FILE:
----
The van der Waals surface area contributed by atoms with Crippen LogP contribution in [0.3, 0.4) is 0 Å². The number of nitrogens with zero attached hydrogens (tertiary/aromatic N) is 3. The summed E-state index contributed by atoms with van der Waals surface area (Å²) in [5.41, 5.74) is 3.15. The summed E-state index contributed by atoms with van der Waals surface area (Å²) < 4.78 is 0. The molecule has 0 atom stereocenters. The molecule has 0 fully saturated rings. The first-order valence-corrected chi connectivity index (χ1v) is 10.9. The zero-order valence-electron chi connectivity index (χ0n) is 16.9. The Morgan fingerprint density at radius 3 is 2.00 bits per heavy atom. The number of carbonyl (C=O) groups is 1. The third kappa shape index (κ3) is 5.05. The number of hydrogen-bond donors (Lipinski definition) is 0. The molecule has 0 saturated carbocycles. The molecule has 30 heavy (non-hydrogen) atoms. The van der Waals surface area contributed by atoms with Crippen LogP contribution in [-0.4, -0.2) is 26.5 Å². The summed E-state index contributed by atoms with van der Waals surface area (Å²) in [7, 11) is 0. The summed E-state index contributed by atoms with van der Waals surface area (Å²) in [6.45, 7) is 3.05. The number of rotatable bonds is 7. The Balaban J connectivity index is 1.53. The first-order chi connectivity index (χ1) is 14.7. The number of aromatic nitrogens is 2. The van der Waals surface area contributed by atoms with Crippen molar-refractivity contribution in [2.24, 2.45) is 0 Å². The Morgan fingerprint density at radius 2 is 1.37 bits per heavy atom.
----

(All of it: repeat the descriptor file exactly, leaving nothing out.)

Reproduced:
The van der Waals surface area contributed by atoms with Crippen LogP contribution in [0.3, 0.4) is 0 Å². The number of nitrogens with zero attached hydrogens (tertiary/aromatic N) is 3. The summed E-state index contributed by atoms with van der Waals surface area (Å²) in [5.41, 5.74) is 3.15. The summed E-state index contributed by atoms with van der Waals surface area (Å²) < 4.78 is 0. The molecule has 0 atom stereocenters. The molecule has 0 fully saturated rings. The first-order valence-corrected chi connectivity index (χ1v) is 10.9. The zero-order valence-electron chi connectivity index (χ0n) is 16.9. The Morgan fingerprint density at radius 3 is 2.00 bits per heavy atom. The number of carbonyl (C=O) groups is 1. The third kappa shape index (κ3) is 5.05. The number of hydrogen-bond donors (Lipinski definition) is 0. The molecule has 0 saturated carbocycles. The molecule has 30 heavy (non-hydrogen) atoms. The van der Waals surface area contributed by atoms with Crippen LogP contribution in [-0.4, -0.2) is 26.5 Å². The summed E-state index contributed by atoms with van der Waals surface area (Å²) in [7, 11) is 0. The summed E-state index contributed by atoms with van der Waals surface area (Å²) in [6.45, 7) is 3.05. The number of rotatable bonds is 7. The Balaban J connectivity index is 1.53. The first-order chi connectivity index (χ1) is 14.7. The number of aromatic nitrogens is 2. The van der Waals surface area contributed by atoms with Crippen molar-refractivity contribution in [2.24, 2.45) is 0 Å². The Morgan fingerprint density at radius 2 is 1.37 bits per heavy atom.